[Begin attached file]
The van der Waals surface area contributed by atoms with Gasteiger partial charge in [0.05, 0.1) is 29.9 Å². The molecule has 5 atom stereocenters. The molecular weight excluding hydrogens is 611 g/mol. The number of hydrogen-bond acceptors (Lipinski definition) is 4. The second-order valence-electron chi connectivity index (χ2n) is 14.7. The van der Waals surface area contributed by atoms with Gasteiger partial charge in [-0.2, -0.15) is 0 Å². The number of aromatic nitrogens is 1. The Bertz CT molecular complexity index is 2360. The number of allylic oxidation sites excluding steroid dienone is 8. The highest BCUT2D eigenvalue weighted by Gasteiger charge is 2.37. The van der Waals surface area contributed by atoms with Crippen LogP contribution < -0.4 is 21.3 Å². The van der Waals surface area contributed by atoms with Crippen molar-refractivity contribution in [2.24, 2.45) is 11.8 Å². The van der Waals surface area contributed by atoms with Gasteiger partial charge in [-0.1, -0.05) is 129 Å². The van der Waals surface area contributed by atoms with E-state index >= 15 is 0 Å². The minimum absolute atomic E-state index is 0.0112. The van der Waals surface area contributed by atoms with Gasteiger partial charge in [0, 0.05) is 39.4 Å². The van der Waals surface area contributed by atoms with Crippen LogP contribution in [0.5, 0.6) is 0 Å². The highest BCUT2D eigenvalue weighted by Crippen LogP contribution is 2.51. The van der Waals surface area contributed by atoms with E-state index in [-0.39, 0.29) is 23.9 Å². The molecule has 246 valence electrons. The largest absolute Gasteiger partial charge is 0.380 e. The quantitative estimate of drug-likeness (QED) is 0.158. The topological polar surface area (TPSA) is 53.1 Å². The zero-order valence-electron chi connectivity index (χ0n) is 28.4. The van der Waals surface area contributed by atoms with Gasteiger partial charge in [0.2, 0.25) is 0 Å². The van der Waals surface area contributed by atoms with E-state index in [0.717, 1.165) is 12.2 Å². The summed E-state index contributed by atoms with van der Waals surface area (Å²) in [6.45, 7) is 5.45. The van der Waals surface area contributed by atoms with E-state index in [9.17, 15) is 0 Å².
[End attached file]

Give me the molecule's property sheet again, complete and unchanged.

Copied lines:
The van der Waals surface area contributed by atoms with Gasteiger partial charge in [0.05, 0.1) is 29.9 Å². The molecule has 5 atom stereocenters. The molecular weight excluding hydrogens is 611 g/mol. The number of hydrogen-bond acceptors (Lipinski definition) is 4. The second-order valence-electron chi connectivity index (χ2n) is 14.7. The van der Waals surface area contributed by atoms with Gasteiger partial charge in [-0.2, -0.15) is 0 Å². The number of aromatic nitrogens is 1. The Bertz CT molecular complexity index is 2360. The number of allylic oxidation sites excluding steroid dienone is 8. The highest BCUT2D eigenvalue weighted by Gasteiger charge is 2.37. The van der Waals surface area contributed by atoms with Crippen LogP contribution < -0.4 is 21.3 Å². The van der Waals surface area contributed by atoms with Crippen molar-refractivity contribution in [2.24, 2.45) is 11.8 Å². The van der Waals surface area contributed by atoms with Gasteiger partial charge in [-0.1, -0.05) is 129 Å². The van der Waals surface area contributed by atoms with E-state index >= 15 is 0 Å². The minimum absolute atomic E-state index is 0.0112. The van der Waals surface area contributed by atoms with Gasteiger partial charge in [0, 0.05) is 39.4 Å². The van der Waals surface area contributed by atoms with Crippen LogP contribution in [0.5, 0.6) is 0 Å². The highest BCUT2D eigenvalue weighted by Crippen LogP contribution is 2.51. The van der Waals surface area contributed by atoms with E-state index in [-0.39, 0.29) is 23.9 Å². The molecule has 246 valence electrons. The largest absolute Gasteiger partial charge is 0.380 e. The quantitative estimate of drug-likeness (QED) is 0.158. The topological polar surface area (TPSA) is 53.1 Å². The zero-order valence-electron chi connectivity index (χ0n) is 28.4. The van der Waals surface area contributed by atoms with Gasteiger partial charge in [0.2, 0.25) is 0 Å². The van der Waals surface area contributed by atoms with E-state index in [0.717, 1.165) is 12.2 Å². The summed E-state index contributed by atoms with van der Waals surface area (Å²) in [6.45, 7) is 5.45. The van der Waals surface area contributed by atoms with E-state index in [9.17, 15) is 0 Å².